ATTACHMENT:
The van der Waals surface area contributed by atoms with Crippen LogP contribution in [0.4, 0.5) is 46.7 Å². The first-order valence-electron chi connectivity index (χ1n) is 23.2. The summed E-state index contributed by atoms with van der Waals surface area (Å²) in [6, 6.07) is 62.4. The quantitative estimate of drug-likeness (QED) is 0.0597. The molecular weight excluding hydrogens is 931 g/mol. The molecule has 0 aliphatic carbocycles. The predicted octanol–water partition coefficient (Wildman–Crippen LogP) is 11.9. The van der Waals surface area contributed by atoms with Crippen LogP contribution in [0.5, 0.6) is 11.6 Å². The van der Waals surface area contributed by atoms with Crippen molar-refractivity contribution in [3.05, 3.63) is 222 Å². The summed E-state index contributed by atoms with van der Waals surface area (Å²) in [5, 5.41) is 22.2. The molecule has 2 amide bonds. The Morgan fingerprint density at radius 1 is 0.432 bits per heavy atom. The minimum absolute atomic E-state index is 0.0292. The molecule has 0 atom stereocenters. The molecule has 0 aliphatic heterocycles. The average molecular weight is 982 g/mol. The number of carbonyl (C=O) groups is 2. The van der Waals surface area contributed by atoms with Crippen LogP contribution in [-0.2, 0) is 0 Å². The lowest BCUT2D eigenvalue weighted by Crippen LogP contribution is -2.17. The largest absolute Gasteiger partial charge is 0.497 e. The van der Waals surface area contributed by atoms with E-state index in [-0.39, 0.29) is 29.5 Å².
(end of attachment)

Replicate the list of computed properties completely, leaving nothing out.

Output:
The van der Waals surface area contributed by atoms with Crippen LogP contribution in [0.4, 0.5) is 46.7 Å². The first-order valence-electron chi connectivity index (χ1n) is 23.2. The summed E-state index contributed by atoms with van der Waals surface area (Å²) in [6, 6.07) is 62.4. The quantitative estimate of drug-likeness (QED) is 0.0597. The molecular weight excluding hydrogens is 931 g/mol. The molecule has 0 aliphatic carbocycles. The predicted octanol–water partition coefficient (Wildman–Crippen LogP) is 11.9. The van der Waals surface area contributed by atoms with Crippen LogP contribution in [0.5, 0.6) is 11.6 Å². The van der Waals surface area contributed by atoms with Crippen molar-refractivity contribution in [3.05, 3.63) is 222 Å². The summed E-state index contributed by atoms with van der Waals surface area (Å²) in [5, 5.41) is 22.2. The molecule has 2 amide bonds. The Morgan fingerprint density at radius 1 is 0.432 bits per heavy atom. The minimum absolute atomic E-state index is 0.0292. The molecule has 0 atom stereocenters. The molecule has 0 aliphatic heterocycles. The average molecular weight is 982 g/mol. The number of carbonyl (C=O) groups is 2. The van der Waals surface area contributed by atoms with Crippen LogP contribution in [-0.2, 0) is 0 Å². The lowest BCUT2D eigenvalue weighted by Crippen LogP contribution is -2.17. The largest absolute Gasteiger partial charge is 0.497 e. The van der Waals surface area contributed by atoms with E-state index in [-0.39, 0.29) is 29.5 Å².